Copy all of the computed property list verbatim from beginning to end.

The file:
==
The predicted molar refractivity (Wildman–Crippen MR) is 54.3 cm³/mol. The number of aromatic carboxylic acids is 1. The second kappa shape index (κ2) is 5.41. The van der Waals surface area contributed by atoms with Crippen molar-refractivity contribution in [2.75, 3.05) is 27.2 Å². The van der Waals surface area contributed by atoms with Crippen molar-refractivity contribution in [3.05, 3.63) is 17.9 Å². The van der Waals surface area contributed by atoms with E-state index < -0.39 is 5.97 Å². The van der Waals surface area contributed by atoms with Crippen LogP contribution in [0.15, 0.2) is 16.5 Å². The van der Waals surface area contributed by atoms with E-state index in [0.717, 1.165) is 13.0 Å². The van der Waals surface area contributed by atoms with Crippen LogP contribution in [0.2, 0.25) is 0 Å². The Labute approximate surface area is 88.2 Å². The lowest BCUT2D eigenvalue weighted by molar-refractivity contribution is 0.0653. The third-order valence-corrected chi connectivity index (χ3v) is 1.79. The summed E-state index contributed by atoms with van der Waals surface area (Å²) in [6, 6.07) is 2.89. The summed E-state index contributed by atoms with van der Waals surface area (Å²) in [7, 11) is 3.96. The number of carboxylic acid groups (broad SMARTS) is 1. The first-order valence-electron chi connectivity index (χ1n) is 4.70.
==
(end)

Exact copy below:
The predicted molar refractivity (Wildman–Crippen MR) is 54.3 cm³/mol. The number of aromatic carboxylic acids is 1. The second kappa shape index (κ2) is 5.41. The van der Waals surface area contributed by atoms with Crippen molar-refractivity contribution in [2.75, 3.05) is 27.2 Å². The van der Waals surface area contributed by atoms with Crippen molar-refractivity contribution in [3.05, 3.63) is 17.9 Å². The van der Waals surface area contributed by atoms with E-state index < -0.39 is 5.97 Å². The van der Waals surface area contributed by atoms with Crippen LogP contribution in [0.15, 0.2) is 16.5 Å². The van der Waals surface area contributed by atoms with E-state index in [0.717, 1.165) is 13.0 Å². The van der Waals surface area contributed by atoms with Crippen LogP contribution in [0.2, 0.25) is 0 Å². The Labute approximate surface area is 88.2 Å². The lowest BCUT2D eigenvalue weighted by molar-refractivity contribution is 0.0653. The third-order valence-corrected chi connectivity index (χ3v) is 1.79. The summed E-state index contributed by atoms with van der Waals surface area (Å²) in [6, 6.07) is 2.89. The summed E-state index contributed by atoms with van der Waals surface area (Å²) in [7, 11) is 3.96. The number of carboxylic acid groups (broad SMARTS) is 1. The first-order valence-electron chi connectivity index (χ1n) is 4.70.